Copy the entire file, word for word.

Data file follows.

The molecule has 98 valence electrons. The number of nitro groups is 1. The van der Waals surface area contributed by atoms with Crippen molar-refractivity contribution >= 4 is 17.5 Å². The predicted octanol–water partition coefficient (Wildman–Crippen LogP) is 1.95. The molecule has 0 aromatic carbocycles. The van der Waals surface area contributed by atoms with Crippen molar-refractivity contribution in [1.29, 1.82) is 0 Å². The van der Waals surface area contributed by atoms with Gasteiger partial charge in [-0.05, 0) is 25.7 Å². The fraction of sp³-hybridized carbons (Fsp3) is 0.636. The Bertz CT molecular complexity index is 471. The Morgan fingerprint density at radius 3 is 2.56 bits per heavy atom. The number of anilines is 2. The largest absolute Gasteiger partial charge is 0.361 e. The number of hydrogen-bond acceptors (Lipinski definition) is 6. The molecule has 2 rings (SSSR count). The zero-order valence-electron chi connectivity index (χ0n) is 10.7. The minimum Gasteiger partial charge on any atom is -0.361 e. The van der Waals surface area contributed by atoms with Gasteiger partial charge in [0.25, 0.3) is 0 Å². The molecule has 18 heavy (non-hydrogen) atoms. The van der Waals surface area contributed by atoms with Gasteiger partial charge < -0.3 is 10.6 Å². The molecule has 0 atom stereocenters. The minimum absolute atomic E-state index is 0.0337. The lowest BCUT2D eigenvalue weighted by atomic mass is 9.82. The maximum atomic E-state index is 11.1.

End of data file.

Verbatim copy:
The molecule has 98 valence electrons. The number of nitro groups is 1. The van der Waals surface area contributed by atoms with Crippen molar-refractivity contribution >= 4 is 17.5 Å². The predicted octanol–water partition coefficient (Wildman–Crippen LogP) is 1.95. The molecule has 0 aromatic carbocycles. The van der Waals surface area contributed by atoms with Crippen molar-refractivity contribution in [1.29, 1.82) is 0 Å². The van der Waals surface area contributed by atoms with Gasteiger partial charge in [-0.05, 0) is 25.7 Å². The fraction of sp³-hybridized carbons (Fsp3) is 0.636. The Bertz CT molecular complexity index is 471. The Morgan fingerprint density at radius 3 is 2.56 bits per heavy atom. The number of anilines is 2. The largest absolute Gasteiger partial charge is 0.361 e. The number of hydrogen-bond acceptors (Lipinski definition) is 6. The molecule has 2 rings (SSSR count). The zero-order valence-electron chi connectivity index (χ0n) is 10.7. The minimum Gasteiger partial charge on any atom is -0.361 e. The van der Waals surface area contributed by atoms with Gasteiger partial charge in [0.25, 0.3) is 0 Å². The molecule has 18 heavy (non-hydrogen) atoms. The van der Waals surface area contributed by atoms with Gasteiger partial charge < -0.3 is 10.6 Å². The molecule has 0 atom stereocenters. The minimum absolute atomic E-state index is 0.0337. The lowest BCUT2D eigenvalue weighted by atomic mass is 9.82. The maximum atomic E-state index is 11.1.